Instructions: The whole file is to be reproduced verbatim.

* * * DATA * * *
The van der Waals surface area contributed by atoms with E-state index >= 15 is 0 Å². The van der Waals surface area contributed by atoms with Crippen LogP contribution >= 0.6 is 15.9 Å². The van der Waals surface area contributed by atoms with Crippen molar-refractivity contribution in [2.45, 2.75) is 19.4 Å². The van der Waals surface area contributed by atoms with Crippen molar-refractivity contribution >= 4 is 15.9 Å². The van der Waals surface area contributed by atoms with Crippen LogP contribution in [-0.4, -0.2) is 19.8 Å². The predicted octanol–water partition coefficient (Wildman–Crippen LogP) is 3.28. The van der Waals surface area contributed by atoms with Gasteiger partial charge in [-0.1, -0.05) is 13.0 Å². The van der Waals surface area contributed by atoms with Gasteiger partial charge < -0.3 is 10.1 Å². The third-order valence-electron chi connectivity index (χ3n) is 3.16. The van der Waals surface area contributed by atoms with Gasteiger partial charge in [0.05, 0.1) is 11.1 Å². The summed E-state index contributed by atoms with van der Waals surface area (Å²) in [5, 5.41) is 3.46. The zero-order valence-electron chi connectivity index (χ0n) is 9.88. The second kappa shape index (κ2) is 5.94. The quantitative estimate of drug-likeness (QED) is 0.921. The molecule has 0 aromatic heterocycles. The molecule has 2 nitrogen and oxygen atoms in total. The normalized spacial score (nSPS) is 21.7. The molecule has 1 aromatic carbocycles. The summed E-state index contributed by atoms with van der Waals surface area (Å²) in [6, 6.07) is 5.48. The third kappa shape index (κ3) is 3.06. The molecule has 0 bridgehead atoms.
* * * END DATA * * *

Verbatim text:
The van der Waals surface area contributed by atoms with E-state index >= 15 is 0 Å². The van der Waals surface area contributed by atoms with Crippen LogP contribution >= 0.6 is 15.9 Å². The van der Waals surface area contributed by atoms with Crippen molar-refractivity contribution in [2.45, 2.75) is 19.4 Å². The van der Waals surface area contributed by atoms with Crippen molar-refractivity contribution >= 4 is 15.9 Å². The van der Waals surface area contributed by atoms with Crippen LogP contribution in [-0.4, -0.2) is 19.8 Å². The predicted octanol–water partition coefficient (Wildman–Crippen LogP) is 3.28. The van der Waals surface area contributed by atoms with Gasteiger partial charge in [-0.1, -0.05) is 13.0 Å². The van der Waals surface area contributed by atoms with Gasteiger partial charge < -0.3 is 10.1 Å². The third-order valence-electron chi connectivity index (χ3n) is 3.16. The van der Waals surface area contributed by atoms with Gasteiger partial charge in [0.05, 0.1) is 11.1 Å². The summed E-state index contributed by atoms with van der Waals surface area (Å²) in [5, 5.41) is 3.46. The zero-order valence-electron chi connectivity index (χ0n) is 9.88. The second kappa shape index (κ2) is 5.94. The quantitative estimate of drug-likeness (QED) is 0.921. The molecule has 0 aromatic heterocycles. The molecule has 2 nitrogen and oxygen atoms in total. The normalized spacial score (nSPS) is 21.7. The molecule has 1 aromatic carbocycles. The summed E-state index contributed by atoms with van der Waals surface area (Å²) in [6, 6.07) is 5.48. The third kappa shape index (κ3) is 3.06. The molecule has 0 bridgehead atoms.